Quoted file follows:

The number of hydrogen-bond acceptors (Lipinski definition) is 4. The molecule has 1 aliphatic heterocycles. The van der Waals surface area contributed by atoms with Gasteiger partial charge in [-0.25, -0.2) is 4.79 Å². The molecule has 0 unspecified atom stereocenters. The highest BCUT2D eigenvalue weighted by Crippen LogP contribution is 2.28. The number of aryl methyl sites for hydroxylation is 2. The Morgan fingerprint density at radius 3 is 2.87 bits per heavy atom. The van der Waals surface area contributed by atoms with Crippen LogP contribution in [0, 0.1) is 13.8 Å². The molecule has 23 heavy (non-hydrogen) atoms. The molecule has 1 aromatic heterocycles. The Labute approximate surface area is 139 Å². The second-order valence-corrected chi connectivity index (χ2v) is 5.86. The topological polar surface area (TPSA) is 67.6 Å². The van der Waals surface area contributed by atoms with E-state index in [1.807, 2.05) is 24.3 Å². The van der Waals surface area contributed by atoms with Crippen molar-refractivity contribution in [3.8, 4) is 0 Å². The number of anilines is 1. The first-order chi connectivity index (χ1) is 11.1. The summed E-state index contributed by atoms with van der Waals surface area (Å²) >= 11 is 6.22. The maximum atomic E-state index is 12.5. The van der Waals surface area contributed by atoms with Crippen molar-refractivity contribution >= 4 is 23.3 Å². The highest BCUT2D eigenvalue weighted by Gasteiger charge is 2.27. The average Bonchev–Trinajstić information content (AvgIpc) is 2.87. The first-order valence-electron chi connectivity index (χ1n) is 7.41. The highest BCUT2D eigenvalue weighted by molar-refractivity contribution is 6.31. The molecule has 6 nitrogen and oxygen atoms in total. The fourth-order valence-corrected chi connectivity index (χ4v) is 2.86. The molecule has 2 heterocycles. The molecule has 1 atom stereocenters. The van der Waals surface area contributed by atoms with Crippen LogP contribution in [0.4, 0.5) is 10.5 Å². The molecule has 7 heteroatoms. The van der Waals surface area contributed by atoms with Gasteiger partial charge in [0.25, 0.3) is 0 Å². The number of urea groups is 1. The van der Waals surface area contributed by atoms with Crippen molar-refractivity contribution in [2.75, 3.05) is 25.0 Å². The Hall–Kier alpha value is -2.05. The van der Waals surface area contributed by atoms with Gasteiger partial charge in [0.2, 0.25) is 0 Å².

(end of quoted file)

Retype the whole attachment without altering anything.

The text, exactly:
The number of hydrogen-bond acceptors (Lipinski definition) is 4. The molecule has 1 aliphatic heterocycles. The van der Waals surface area contributed by atoms with Gasteiger partial charge in [-0.25, -0.2) is 4.79 Å². The molecule has 0 unspecified atom stereocenters. The highest BCUT2D eigenvalue weighted by Crippen LogP contribution is 2.28. The number of aryl methyl sites for hydroxylation is 2. The Morgan fingerprint density at radius 3 is 2.87 bits per heavy atom. The van der Waals surface area contributed by atoms with Crippen LogP contribution in [0, 0.1) is 13.8 Å². The molecule has 23 heavy (non-hydrogen) atoms. The molecule has 1 aromatic heterocycles. The Labute approximate surface area is 139 Å². The second-order valence-corrected chi connectivity index (χ2v) is 5.86. The topological polar surface area (TPSA) is 67.6 Å². The van der Waals surface area contributed by atoms with E-state index in [1.807, 2.05) is 24.3 Å². The van der Waals surface area contributed by atoms with Crippen molar-refractivity contribution in [3.8, 4) is 0 Å². The number of anilines is 1. The first-order chi connectivity index (χ1) is 11.1. The summed E-state index contributed by atoms with van der Waals surface area (Å²) >= 11 is 6.22. The maximum atomic E-state index is 12.5. The van der Waals surface area contributed by atoms with Crippen molar-refractivity contribution >= 4 is 23.3 Å². The highest BCUT2D eigenvalue weighted by Gasteiger charge is 2.27. The average Bonchev–Trinajstić information content (AvgIpc) is 2.87. The first-order valence-electron chi connectivity index (χ1n) is 7.41. The highest BCUT2D eigenvalue weighted by molar-refractivity contribution is 6.31. The molecule has 6 nitrogen and oxygen atoms in total. The fourth-order valence-corrected chi connectivity index (χ4v) is 2.86. The molecule has 2 heterocycles. The molecule has 1 atom stereocenters. The van der Waals surface area contributed by atoms with Crippen LogP contribution in [0.4, 0.5) is 10.5 Å². The molecule has 7 heteroatoms. The van der Waals surface area contributed by atoms with Gasteiger partial charge in [0.25, 0.3) is 0 Å². The number of urea groups is 1. The van der Waals surface area contributed by atoms with Crippen molar-refractivity contribution in [2.75, 3.05) is 25.0 Å². The Hall–Kier alpha value is -2.05. The van der Waals surface area contributed by atoms with Gasteiger partial charge in [0.2, 0.25) is 0 Å².